Fletcher Jones

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For the software company executive, see Fletcher R. Jones.

Sir (David) Fletcher Jones OBE (14 August 1895 – 22 February 1977) was an Australian clothing manufacturer and retailer, and a pioneer in workforce participation. It has been claimed that "Arguably, no single person or firm had done more to transform and, for a time, homogenize Australian dress standards, particularly among men, than Fletcher Jones and his staff."[1]


Fletcher Jones was born in Bendigo, Victoria, the son of a Cornish miner.[2] In his childhood he suffered from a bad stammer, but he practised reading aloud to overcome this. He left school at age 12.

He served with Australian forces in France in World War I where he suffered shell shock after being buried alive for several hours. On his return his stammer had returned, but he was determined to defeat it so he commenced a door-to-door sales business in Melbourne. He then decided to become a hawker in the western Victorian region. He purchased a menswear store in Warrnambool in 1924. His business expanded, and in 1941 he decided to form a new wholesale business making nothing but high-quality ready-made trousers. His first store Fletcher Jones Trousers Pty Ltd was located in Melbourne.

In 1946 Fletcher Jones moved to making all trousers from personal fittings, and to deal direct to the public. In 1948 he constructed a clothing factory on the site of a rubbish dump near Warrnambool, which had once been a quarry. The site was extensively renewed with gardens, and became a much-visited tourist site. In the late 1940s he began to turn his business into a co-operative, named Fletcher Jones & Staff Pty Ltd.

He structured his business so that all the employees owned shares in the company. Initially the Jones family had a two-thirds interest and the staff one-third, but the balance gradually swung so that by the 1970s the staff held over 50 per cent of the shares. From the mid-1950s, the business also made women's attire.

Fletcher Jones & Staff was awarded a contract to outfit the Australian women's team for the 1956 Melbourne Olympic Games. At its peak, the company had over 2,700 employees and 55 stores in six states and the ACT.

Jones was appointed an Officer of the Order of the Order of the British Empire (OBE) in 1959,[3] and was made a knight bachelor in 1974[4] for services to decentralization and the community.

Although he had always expressed Labor sympathies in word and deed, he publicly renounced his political allegiances when the Labor Prime Minister Gough Whitlam and his wife Margaret made it known they were agnostics.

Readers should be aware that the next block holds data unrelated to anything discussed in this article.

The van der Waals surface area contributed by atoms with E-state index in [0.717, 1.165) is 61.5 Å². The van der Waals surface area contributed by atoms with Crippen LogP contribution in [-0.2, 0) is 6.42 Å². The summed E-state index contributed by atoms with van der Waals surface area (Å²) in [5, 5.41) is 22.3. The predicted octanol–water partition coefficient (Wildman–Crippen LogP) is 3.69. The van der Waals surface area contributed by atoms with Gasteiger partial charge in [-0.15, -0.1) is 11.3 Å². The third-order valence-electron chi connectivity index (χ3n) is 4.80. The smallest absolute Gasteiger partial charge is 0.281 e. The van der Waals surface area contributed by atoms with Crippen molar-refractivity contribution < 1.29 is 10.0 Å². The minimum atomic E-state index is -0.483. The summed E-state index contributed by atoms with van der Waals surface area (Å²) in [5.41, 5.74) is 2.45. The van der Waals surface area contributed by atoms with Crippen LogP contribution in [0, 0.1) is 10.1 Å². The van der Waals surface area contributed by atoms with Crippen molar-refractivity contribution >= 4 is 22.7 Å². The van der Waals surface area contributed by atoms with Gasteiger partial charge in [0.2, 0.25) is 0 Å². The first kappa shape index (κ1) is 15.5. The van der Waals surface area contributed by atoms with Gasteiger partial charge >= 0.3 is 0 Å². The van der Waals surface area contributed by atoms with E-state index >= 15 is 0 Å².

His first wife died in 1970, and he remarried in 1971. He published his autobiography Not By Myself in 1976. Sir Fletcher Jones died in Warrnambool in 1977, and was buried there. He was survived by his second wife, and by the daughter and two sons of his first marriage.

His company was sold in 1998.


A one-hour Australian documentary The Fabric of a Dream: The Fletcher Jones Story screened on SBS Television on 7 September 2007, 27 March 2009 (SBS One), 30 December 2009 (SBS One), 10 November 2010 and again on 17 June 2011 (SBS Two).[5] It is available from Film Australia.[6]

Fate of the business[edit]

On 8 December 2011, the more than 40 Fletcher Jones stores were placed into administration.[7] This occurred in the same week as the death of Sir Fletcher Jones's son from his first marriage, David Fletcher Jones (4 February 1935 - 6 December 2011).

On 14 December, it was announced that 15 of the stores, including one at Warrnambool where the company started, would close immediately. The remaining 30 stores remained open.[8][9]


  1. ^ Jones, Sir David Fletcher (1895 - 1977) Biographical Entry - Australian Dictionary of Biography Online
  2. ^ London Cornish Association Newsletter, Spring 2010
  3. ^ It's an Honour: OBE
  4. ^ It's an Honour: Knight bachelor
  5. ^ "Fabric of a Dream, The Fletcher Jones Story". National FIlm and Sound Archive. Retrieved 13 December 2011. 
  6. ^ "The Fabric of a Dream: The Fletcher Jones Story". Film Australia
  7. ^ Roberts, Greg (9 December 2011). "Fletcher Jones placed in administration after a century in menswear trade". Courier-Mail. Retrieved 9 December 2011. 
  8. ^ ABC News, 14 December, Administrators close 15 Fletcher Jones stores
  9. ^ "Fifteen stores to close at Fletcher Jones as buyers circle". Fashion Source (Melbourne). 15 December 2012. 

External links[edit]